Laura (Fear The Walking Dead’s Alycia Debnam-Carey) unwittingly befriends a mysterious girl from her college class on Facebook only to unfriend her when the relationship turns to stalking. Following the horrific suicide of the girl she has scorned, Laura finds herself fighting a demonic presence that begins hunting down her friends in a number of sadistic, supernatural ways….

Laura has it all. She’s popular, she’s pretty, performing well at school and even has a loving boyfriend (William Moseley). It comes as no surprise then when new girl and social outcast, Marina, wants to be her friend and adds her on Facebook. Oddly enough, Marina has zero friends on Facebook, but feeling sorry for her and against her better judgement, Laura accepts her request. However, when Marina’s friendship becomes a little too intense, Laura decides to unfriend her completely – resulting in Marina’s horrifying suicide being broadcast on social media.

Friend Request gets off to a conventional yet fairly promising start, even featuring some scenes of German expressionism-inspired animation which are unique in such a genre and expose director Simon Verhoeven’s heritage. The plot, however, soon reveals itself to be formulaic with several clichéd scenes and comprised of sloppy dialogue. The action itself kicks off rather quickly with your usual scenes of a person alone, hearing a strange noise, lights flickering yet they still go to check it out. Whilst these are forgivable to an extent, it happens so often that it leaves us pondering whether this is paying homage to such classics as Halloween and the Amityville Horror or whether it’s just shoddy screenwriting.

As with all horror productions, Friend Request is a reflection on social and political context. In this case, the movie is a commentary for our Internet culture, even unsubtly dropping ‘internet addiction and social media saturation’ in to Laura’s psychology curriculum. Similar to the 2015 film UnfriendedFriend Request unfortunately falls in the realms of an enviable Facebook thriller but there is an underlying message. Aimed at a generation of Youtubers, Snapchat and Twitter addicts who hardly look up from their phones – it is a statement highlighting the dangers of technology. Its message, however, does get a little lost amongst the clichéd and amusingly poor visual effects.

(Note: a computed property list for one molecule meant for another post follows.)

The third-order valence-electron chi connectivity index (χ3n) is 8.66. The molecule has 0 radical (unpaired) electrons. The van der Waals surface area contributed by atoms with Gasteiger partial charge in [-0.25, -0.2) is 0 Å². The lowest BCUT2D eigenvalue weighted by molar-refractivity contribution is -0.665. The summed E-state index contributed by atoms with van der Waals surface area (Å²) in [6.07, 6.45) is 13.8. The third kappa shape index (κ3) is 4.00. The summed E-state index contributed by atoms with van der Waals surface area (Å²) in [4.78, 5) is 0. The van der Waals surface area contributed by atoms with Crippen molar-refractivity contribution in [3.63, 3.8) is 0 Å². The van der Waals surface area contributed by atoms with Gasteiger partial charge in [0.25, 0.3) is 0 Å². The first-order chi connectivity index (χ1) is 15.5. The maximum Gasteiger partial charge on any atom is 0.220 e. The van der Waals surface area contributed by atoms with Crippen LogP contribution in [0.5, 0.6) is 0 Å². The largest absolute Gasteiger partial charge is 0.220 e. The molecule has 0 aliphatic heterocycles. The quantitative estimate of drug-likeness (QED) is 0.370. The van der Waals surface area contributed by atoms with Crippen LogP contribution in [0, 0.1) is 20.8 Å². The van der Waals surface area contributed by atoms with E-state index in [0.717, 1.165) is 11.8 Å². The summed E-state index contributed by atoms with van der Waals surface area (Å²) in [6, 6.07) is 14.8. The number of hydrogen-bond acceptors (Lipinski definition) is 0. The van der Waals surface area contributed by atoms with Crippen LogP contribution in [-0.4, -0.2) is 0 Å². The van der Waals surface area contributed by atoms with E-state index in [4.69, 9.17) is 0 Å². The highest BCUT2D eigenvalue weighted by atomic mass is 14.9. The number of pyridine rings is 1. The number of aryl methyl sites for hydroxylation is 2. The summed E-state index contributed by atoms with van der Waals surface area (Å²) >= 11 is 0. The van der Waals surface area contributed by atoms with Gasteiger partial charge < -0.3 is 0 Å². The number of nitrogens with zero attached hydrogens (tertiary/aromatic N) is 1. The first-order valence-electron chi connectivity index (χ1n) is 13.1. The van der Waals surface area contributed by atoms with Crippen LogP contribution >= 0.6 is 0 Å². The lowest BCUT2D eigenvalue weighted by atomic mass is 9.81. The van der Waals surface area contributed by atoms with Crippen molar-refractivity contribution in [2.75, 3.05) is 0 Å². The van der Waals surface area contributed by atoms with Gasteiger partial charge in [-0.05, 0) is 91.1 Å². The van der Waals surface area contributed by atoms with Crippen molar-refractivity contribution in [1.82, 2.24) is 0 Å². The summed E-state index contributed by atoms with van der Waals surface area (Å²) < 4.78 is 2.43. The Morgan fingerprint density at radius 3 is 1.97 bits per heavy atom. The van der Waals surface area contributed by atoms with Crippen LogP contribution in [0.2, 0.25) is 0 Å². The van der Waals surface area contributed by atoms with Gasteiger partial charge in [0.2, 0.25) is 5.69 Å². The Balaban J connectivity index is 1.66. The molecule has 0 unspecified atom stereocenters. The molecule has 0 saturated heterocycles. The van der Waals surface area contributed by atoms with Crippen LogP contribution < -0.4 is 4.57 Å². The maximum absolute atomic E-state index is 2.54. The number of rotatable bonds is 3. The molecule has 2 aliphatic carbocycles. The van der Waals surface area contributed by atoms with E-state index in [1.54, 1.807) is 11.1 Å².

Although the film contains some shock moments and in some scenes can be pretty scary, Friend Request is also amusing due to its predictability but also some scenes of deliberate comic relief. In many ways, it tries too hard to be so much more than it is and at times, there’s just too much being crammed in. Having realized that Marina has ties with black magic, Laura goes in search of answers yet no police officers thought to do the same, instead blaming Laura for a string of bizarre events. The film creates a backstory for Marina; revisiting her childhood school where it is suggested she was raped by two students and going so far back to her mother’s death following her birth. All of which are not only rushed over but also seemed a little unnecessary – adding very little, if anything, to the story as it claws its way to an anti-climatic, utterly predictable finish.

Friend Request does have some redeeming qualities, however. There is certainly some understated irony in there and its cinematography is certainly commendable in some scenes. Though not the first of its kind, it is an interesting statement on the Internet Age with some genuinely dark and disturbing scenes. Friend Request is guaranteed to take you on an interesting journey though it is perhaps a little too predictable for us advanced film fans. It will ultimately leave you shouting at your screen at the stupidity of its characters which makes their deaths all the more enjoyable.

 

Movie Review: Friend Request
2.5Overall Score
Reader Rating: (4 Votes)

About The Author

Sophie Elizabeth

Sophie is a film blogger from South London with a degree in Film Theory and Major Production. Sophie currently works in digital marketing but in her spare time you'll find her writing reviews or at the cinema. Sophie loves all things Star Wars and Hollywood but having specialized in the Horror genre, monsters are her first love. She'll watch absolutely anything given the chance - you can find her also on her blog, http://www.popcornandglitter.co.uk Twitter: https://twitter.com/sophieathawes